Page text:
Carina Round’s “Slow Motion Addict” (Part #1)
Allow me to relate a parable about a woman I once loved. Possibly I still do, I don’t know. Carina Round‘s name first came to my attention about seven years ago, when a mate of mine went to some gig or other at the old Ronnie Scott’s on Birmingham’s Broad Street (Alarm bells need not ring. This was a long time before said establishment became a naked lady place). I forget who the headliners were, but when talking about it afterwards he spoke many-a pleased word about a singist who performed supporting act duties. Carina, she was called.
“Sounds interesting,” I responded, before sticking her name at the back of my mind in the usual fashion (not forgetting as such – how could I forget a name like that? – more just nudging her out of harm’s way).
There she stopped for a fair ol’ time, until aroundabout Spring 2001 when a couple of small features in the music press (I was foolish enough to read some of it at the time. I believe, in this particular instance, we’re thinking of the NME and The Fly) beckoned her back to a position of cognitive prominence.
She was due to play a headlining gig at The Flapper & Firkin (for ’twas it’s name at the time) on the 31st of May. On a whim, I bought a ticket from Swordfish records. This isn’t something I’d generally do for a gig at The Flapper, and it turned out to be a good job since A) It sold out; and B) Her set remains the greatest I’ve ever witnessed. Never have I seen emotion so effectively expressed through singin’ and musicin’ and such.
I acquired, as quickly as I could, her mini-album “The First Blood Mystery” (a taped copy at first, before buying the actual CD). Amazing. Nothing is ever perfect (good lord, check out that silly pseudo-continental accent she adopts in the middle of “Message To Apollo”), but this is about as close as most things tend to get. It varies between heartbreaking fragility and restrained venom; restrained, that is, until the harrowing album-ending expectoration of howling and screaming at the close of “On Leaving.” The instrumentation is loose and jazzy, never failing to suit the (her) mood perfectly. It remains one of my absolute favourite albums of all time, and I would disagree with Carina herself in her retrospective labeling of the tracks from this album as “Whiny bitch songs”.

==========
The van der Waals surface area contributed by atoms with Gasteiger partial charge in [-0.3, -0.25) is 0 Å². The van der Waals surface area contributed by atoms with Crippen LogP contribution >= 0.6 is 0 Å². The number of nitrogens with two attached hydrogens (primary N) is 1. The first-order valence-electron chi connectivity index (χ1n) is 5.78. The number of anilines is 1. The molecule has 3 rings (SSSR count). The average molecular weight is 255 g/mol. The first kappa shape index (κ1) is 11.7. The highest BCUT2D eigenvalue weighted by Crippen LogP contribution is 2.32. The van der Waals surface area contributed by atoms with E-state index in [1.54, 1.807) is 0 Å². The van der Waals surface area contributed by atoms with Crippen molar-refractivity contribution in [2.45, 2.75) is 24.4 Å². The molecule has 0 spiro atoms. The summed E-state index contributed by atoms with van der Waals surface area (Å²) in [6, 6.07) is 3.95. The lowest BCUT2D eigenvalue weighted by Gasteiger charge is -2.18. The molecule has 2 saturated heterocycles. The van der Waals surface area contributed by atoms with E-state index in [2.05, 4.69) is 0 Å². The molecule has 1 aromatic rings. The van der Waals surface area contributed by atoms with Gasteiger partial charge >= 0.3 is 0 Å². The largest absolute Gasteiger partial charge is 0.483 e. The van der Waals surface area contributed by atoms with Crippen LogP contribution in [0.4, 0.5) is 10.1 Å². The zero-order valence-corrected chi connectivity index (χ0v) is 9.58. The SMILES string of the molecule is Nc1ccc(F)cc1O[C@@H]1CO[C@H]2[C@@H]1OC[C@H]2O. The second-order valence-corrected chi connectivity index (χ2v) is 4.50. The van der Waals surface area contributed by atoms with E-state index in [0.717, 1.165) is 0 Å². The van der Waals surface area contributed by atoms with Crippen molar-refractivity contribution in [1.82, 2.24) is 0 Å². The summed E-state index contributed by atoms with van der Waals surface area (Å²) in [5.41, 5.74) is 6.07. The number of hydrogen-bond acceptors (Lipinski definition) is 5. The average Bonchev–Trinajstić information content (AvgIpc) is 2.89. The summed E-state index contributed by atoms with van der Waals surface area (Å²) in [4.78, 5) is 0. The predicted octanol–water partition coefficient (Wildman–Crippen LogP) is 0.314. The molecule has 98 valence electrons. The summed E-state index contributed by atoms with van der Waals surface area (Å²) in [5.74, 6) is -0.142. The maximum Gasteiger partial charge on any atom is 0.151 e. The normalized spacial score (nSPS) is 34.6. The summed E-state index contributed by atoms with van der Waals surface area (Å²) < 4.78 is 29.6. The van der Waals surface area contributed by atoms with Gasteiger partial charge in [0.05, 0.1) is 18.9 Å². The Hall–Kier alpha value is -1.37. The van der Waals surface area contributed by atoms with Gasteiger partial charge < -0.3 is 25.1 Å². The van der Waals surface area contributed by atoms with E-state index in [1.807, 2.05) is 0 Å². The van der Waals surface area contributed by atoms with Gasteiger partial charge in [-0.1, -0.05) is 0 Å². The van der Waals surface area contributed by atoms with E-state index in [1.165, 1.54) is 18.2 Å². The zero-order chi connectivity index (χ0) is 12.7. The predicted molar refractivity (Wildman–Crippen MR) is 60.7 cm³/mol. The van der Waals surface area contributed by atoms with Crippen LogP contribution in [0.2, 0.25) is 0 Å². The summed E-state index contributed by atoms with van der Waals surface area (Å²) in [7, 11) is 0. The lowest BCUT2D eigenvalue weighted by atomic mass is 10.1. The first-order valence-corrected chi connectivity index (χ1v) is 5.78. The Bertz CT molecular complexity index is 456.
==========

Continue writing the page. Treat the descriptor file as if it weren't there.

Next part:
Time passed. I saw her another eight times (and there were another two more after this, but bear with me. I’ll get to those) and each of those was am-a-zing, if not quite as much so as the first time I saw her. I got the second album ‘The Disconnection’, which while not quite as good as the first one was still absolutely wonderful. The sound of it was much less jazzy, and the tone much more abstract rather than tied to specific emotions, but a real sense of wanting to escape seemed to run through it. Songs like ‘Paris’ (“…is beautiful, during the summertime I hear”) and ‘Motel 74’ (with its sonic evocation of broad, expansive American plains) voiced a tale of “anywhere but here”.
More time passed. I heard that she’d signed to a major label, which worried me (ah come on now, how often does that turn out to be a good omen? Both in terms of ‘quality of music made’ and ‘artist ending up dropped and in a pile of debt after a few years’ it rarely turns out to be a happy story) but I chose not to be cynical. She moved to America (as far as I could/can tell), lending post-facto credence to my ideas about the wishes for displacement in ‘The Disconnection.’
The first local gig (no. 10 for me) in ages took place on 15/12/5 and I was ever so slightly perturbed, even if I didn’t really want to admit it to myself at the time. Lots of new stuff was played and (although her ‘sound’ hasn’t ever been easy to sum up) this had a very different feel – much more straightforward, much more ‘rock/pop’, and much closer to the PJ Harvey references she always used to attract but were hitherto never even close to true. Decent enough but not ‘my’ Carina. Another gig a couple of months later confirmed that they were good songs but also confirmed that my fears were probably true. As I wrote on this very blog at the time, I’m not one of these silly people who thinks artists shouldn’t be allowed to change. If she’s happier playing her new music then I’m not cretinous enough to see it as a betrayal. It doesn’t mean I’m obliged to like it, though.
Spin on a bit further. Time passed, the release of her new Interscope album was delayed, then delayed further, and further. It actually ended up having been released for a week before I realised it was actually out, which is something that absolutely would not have passed me by a couple of years ago. I ordered it, and after a bit of faffing about from that bunch of indolent coke addicts who run HMV.co.uk it arrived…